Evan Hastings introduces Chinese shadow puppetry during a summer program in 2014 in India.[Photo/China Daily]
When an art form is seen as living heritage, it not only indicates its historical and cultural value but also means it is in decline. That’s how Li Rong thought about Chinese shadow puppetry, one of the oldest performing arts in the world with a history dating back to the Song Dynasty (960-1279), when it became part of UNESCO’s Intangible Cultural Heritage of Humanity in 2011.
However, after seeing a series of live shadow puppetry shows staged at theaters in Huaxian county, Shaanxi province, in 2009, she developed a different perspective about the ancient art form, which led the 25-year-old to embark on a journey of researching, promoting and reviving it.
“I was fascinated by the techniques of the puppeteers, such as improvisational singing, simultaneous manipulation of several puppets and their imagination. I did not want it to die,” says Li, who graduated from the Beijing Language and Culture University in 2012.
In 2014, she decided to become a full-time promoter of the ancient art.
From 2009 to 2014, Li traveled to many places in China to watch shadow puppetry shows. She also visited Indonesia, Thailand and India, where shadow play has a long history, and where they are able to keep the tradition alive through religion.
Then, around two years ago, she read about Shadow Liberation, an interactive shadow theater ensemble directed by American drama therapist Evan Hastings, who uses shadow puppetry to talk about gender violence.
She contacted Hastings and over April 2-17, Hastings will be at Beijing’s National Library and Shanghai’s Theater of 1933 Old Millfun for the second edition of the Mini Shadowplay Festival. He’ll be joined by five members of his theater group, including Rajeev Pulavar, an award-winning shadow puppeteer and educator from Kerala in southern India and Bengaluru-based theater artist, film actor Madhukar. They will deliver lectures, hold performances and conduct workshops.
They will use the Indian epic, the Ramayana, as an original text and will work on it with local artists to start a dialogue about gender equality.
“Last year, Hastings performed in Shanghai and Beijing as a solo artist,” says Li, who founded Mini Shadowplay Festival in 2015. “Then, we opened up the backstage and let the audience get a taste of the shadow techniques. We will continue the interaction this year too.”
In the festival’s first year, with support from online funding, Li invited three veteran shadow puppetry artists from Xiangtan city in Hunan province. They not only performed at the event, but also interacted with the audience by displaying and teaching their craft of carving the puppets.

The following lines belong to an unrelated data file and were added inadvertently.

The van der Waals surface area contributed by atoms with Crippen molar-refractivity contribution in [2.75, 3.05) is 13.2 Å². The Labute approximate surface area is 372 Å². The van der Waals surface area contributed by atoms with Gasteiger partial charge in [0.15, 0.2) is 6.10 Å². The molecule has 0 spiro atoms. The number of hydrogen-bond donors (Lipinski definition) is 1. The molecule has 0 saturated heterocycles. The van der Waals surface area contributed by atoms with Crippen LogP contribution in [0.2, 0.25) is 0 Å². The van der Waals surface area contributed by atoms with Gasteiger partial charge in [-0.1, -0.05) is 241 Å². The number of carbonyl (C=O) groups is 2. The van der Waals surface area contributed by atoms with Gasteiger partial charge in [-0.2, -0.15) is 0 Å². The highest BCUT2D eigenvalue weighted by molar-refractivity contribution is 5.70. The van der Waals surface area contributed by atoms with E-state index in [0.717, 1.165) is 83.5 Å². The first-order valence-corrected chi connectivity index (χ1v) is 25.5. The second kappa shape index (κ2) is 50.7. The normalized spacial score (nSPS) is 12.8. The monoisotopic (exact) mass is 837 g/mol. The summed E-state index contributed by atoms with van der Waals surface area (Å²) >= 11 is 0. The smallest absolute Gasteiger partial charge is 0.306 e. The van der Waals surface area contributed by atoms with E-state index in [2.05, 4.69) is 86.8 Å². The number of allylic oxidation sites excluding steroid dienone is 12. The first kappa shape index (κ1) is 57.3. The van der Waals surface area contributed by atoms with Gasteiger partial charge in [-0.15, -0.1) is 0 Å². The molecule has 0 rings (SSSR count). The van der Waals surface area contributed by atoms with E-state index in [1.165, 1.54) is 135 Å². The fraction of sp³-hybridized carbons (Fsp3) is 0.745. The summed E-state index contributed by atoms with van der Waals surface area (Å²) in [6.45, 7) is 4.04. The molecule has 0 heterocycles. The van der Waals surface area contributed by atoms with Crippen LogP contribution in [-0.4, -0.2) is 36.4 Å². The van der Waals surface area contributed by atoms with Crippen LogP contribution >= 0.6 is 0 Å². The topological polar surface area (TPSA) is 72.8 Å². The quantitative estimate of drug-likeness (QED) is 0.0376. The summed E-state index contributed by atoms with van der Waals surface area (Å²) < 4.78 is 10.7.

This year, the festival is partly funded by One Lab, a project under the charity organization One Foundation.
Li says that the performance last year was staged in the center of the venue, to enable the audience to see backstage.
Before the show, the artists wore traditional clothes and practiced a ritual－putting together the stage using bamboo sticks.
“Typically shadow puppetry theater is only about the performances, which are purely for entertainment. So the other details are rarely seen,” says Li.
“However, many people these days want to be involved and experience the shadows first hand, instead of just watching them. So I thought this (letting the audience experience the preparations) is good for the development of Chinese modern shadow puppetry.”
Hastings, 33, who was born in Seattle in the United States, shares Li’s vision that shadow puppetry is a great art form when it comes to communicating between different groups of people.
A graduate from the Evergreen State College in Olympia, he moved to the San Francisco Bay Area to pursue a master’s degree in drama therapy at the California Institute of Integral Studies in 2005.
Hastings founded Shadow Liberation in 2010 as a month-long intensive project for students at the Srishti Institute of Art, Design and Technology to engage in self-reflection about their gender socialization through drama therapy techniques.
“With the project, we were able to reach a wide range of audiences. We performed for urban poor children, international theater artists, college students and the general public from Bengaluru to Kolkata. After every show, audience members would approach us and share how moved they were by the performance,” he says.
According to Li, the original function of shadow puppetry in China was to spread knowledge, promote cultural values and entertain people, but it has lost its appeal because of a lack of creativity. Besides, lots of aspects of shadow puppetry need to be redesigned and re-created to fit modern culture.
She gives examples of three Malaysians, who updated the old art using Star Wars and other pop-culture themes, and Thailand’s shadow theater, called Nang Yai, which combines songs, chants and shadow puppets.
She says she was also inspired by a production, The Execution of the Judge of Hell, which had a traditional Chinese ghost story of revenge and retribution told using shadow puppets and Peking Opera.
The show premiered at the Croisement Festival in 2009. It was directed by French drama director Sarah Oppenheim in collaboration with a Beijing-based shadow puppetry theater group, the Hanfeizi Drama Club.
“I think about how to open up the possibilities for shadow puppetry, besides the Mini Shadowplay Festival,” says Li.
“I want to invite people from different field to collaborate－ranging from dance to animation.”
Two volunteers display a shadow puppetry program combining traditional and modern elements during a workshop.[Photo/China Daily]